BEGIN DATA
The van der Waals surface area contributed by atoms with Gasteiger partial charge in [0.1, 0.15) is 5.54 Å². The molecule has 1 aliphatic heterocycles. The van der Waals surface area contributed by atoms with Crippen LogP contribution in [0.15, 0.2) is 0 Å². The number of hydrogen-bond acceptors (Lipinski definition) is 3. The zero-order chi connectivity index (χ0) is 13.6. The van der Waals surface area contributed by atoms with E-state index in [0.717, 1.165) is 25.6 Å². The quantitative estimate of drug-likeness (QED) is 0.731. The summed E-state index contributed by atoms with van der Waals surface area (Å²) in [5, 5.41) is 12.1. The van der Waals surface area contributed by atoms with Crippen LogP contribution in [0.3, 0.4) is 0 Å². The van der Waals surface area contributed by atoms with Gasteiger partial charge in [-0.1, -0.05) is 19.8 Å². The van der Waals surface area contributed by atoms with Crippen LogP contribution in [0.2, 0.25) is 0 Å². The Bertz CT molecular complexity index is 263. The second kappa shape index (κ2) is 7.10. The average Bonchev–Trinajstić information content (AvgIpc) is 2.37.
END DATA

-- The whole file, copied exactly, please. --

The van der Waals surface area contributed by atoms with Gasteiger partial charge in [0.1, 0.15) is 5.54 Å². The molecule has 1 aliphatic heterocycles. The van der Waals surface area contributed by atoms with Crippen LogP contribution in [0.15, 0.2) is 0 Å². The number of hydrogen-bond acceptors (Lipinski definition) is 3. The zero-order chi connectivity index (χ0) is 13.6. The van der Waals surface area contributed by atoms with E-state index in [0.717, 1.165) is 25.6 Å². The quantitative estimate of drug-likeness (QED) is 0.731. The summed E-state index contributed by atoms with van der Waals surface area (Å²) in [5, 5.41) is 12.1. The van der Waals surface area contributed by atoms with Crippen LogP contribution in [0.3, 0.4) is 0 Å². The van der Waals surface area contributed by atoms with Gasteiger partial charge in [-0.1, -0.05) is 19.8 Å². The van der Waals surface area contributed by atoms with Crippen LogP contribution in [0.2, 0.25) is 0 Å². The Bertz CT molecular complexity index is 263. The second kappa shape index (κ2) is 7.10. The average Bonchev–Trinajstić information content (AvgIpc) is 2.37.